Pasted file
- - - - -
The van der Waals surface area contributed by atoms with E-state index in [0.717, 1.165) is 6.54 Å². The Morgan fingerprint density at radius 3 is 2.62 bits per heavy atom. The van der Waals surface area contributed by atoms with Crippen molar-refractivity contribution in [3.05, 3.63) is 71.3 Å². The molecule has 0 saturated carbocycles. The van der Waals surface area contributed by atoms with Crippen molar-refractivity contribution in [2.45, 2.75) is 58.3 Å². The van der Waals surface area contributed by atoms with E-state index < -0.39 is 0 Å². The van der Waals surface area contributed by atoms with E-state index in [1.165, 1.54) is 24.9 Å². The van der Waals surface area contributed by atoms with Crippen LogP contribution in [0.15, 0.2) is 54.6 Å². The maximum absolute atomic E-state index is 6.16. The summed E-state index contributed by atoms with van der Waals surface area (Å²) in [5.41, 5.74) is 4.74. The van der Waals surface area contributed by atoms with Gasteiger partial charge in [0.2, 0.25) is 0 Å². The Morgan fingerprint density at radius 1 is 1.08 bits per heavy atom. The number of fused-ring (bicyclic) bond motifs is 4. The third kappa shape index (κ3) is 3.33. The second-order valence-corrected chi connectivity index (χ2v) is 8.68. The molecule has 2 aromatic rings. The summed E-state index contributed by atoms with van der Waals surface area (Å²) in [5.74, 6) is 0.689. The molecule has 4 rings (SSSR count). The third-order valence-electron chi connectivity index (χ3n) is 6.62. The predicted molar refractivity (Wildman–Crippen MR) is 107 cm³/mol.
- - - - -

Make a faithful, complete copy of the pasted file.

The van der Waals surface area contributed by atoms with E-state index in [0.717, 1.165) is 6.54 Å². The Morgan fingerprint density at radius 3 is 2.62 bits per heavy atom. The van der Waals surface area contributed by atoms with Crippen molar-refractivity contribution in [3.05, 3.63) is 71.3 Å². The molecule has 0 saturated carbocycles. The van der Waals surface area contributed by atoms with Crippen molar-refractivity contribution in [2.45, 2.75) is 58.3 Å². The van der Waals surface area contributed by atoms with E-state index < -0.39 is 0 Å². The van der Waals surface area contributed by atoms with E-state index in [1.165, 1.54) is 24.9 Å². The van der Waals surface area contributed by atoms with Crippen LogP contribution in [0.15, 0.2) is 54.6 Å². The maximum absolute atomic E-state index is 6.16. The summed E-state index contributed by atoms with van der Waals surface area (Å²) in [5.41, 5.74) is 4.74. The van der Waals surface area contributed by atoms with Gasteiger partial charge in [0.2, 0.25) is 0 Å². The Morgan fingerprint density at radius 1 is 1.08 bits per heavy atom. The number of fused-ring (bicyclic) bond motifs is 4. The third kappa shape index (κ3) is 3.33. The second-order valence-corrected chi connectivity index (χ2v) is 8.68. The molecule has 2 aromatic rings. The summed E-state index contributed by atoms with van der Waals surface area (Å²) in [5.74, 6) is 0.689. The molecule has 4 rings (SSSR count). The third-order valence-electron chi connectivity index (χ3n) is 6.62. The predicted molar refractivity (Wildman–Crippen MR) is 107 cm³/mol.